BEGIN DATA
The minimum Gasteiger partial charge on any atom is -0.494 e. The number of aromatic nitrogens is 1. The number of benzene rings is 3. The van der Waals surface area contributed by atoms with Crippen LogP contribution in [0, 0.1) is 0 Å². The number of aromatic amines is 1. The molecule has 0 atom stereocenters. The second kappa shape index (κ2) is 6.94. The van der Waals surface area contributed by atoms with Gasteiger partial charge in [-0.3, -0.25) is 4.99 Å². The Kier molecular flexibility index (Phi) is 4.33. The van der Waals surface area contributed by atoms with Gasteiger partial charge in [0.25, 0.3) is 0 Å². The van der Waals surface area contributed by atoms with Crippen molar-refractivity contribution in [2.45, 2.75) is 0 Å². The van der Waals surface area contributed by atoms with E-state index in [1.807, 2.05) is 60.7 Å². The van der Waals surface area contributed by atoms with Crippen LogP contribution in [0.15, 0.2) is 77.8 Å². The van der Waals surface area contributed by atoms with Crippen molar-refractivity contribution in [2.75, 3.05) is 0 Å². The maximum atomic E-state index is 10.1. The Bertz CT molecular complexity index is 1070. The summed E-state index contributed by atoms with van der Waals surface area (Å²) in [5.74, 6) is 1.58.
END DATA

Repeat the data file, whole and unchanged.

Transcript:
The minimum Gasteiger partial charge on any atom is -0.494 e. The number of aromatic nitrogens is 1. The number of benzene rings is 3. The van der Waals surface area contributed by atoms with Crippen LogP contribution in [0, 0.1) is 0 Å². The number of aromatic amines is 1. The molecule has 0 atom stereocenters. The second kappa shape index (κ2) is 6.94. The van der Waals surface area contributed by atoms with Gasteiger partial charge in [-0.3, -0.25) is 4.99 Å². The Kier molecular flexibility index (Phi) is 4.33. The van der Waals surface area contributed by atoms with Gasteiger partial charge in [0.25, 0.3) is 0 Å². The van der Waals surface area contributed by atoms with Crippen molar-refractivity contribution in [2.45, 2.75) is 0 Å². The van der Waals surface area contributed by atoms with E-state index in [1.807, 2.05) is 60.7 Å². The van der Waals surface area contributed by atoms with Crippen LogP contribution in [0.15, 0.2) is 77.8 Å². The van der Waals surface area contributed by atoms with Crippen molar-refractivity contribution in [2.75, 3.05) is 0 Å². The maximum atomic E-state index is 10.1. The Bertz CT molecular complexity index is 1070. The summed E-state index contributed by atoms with van der Waals surface area (Å²) in [5.74, 6) is 1.58.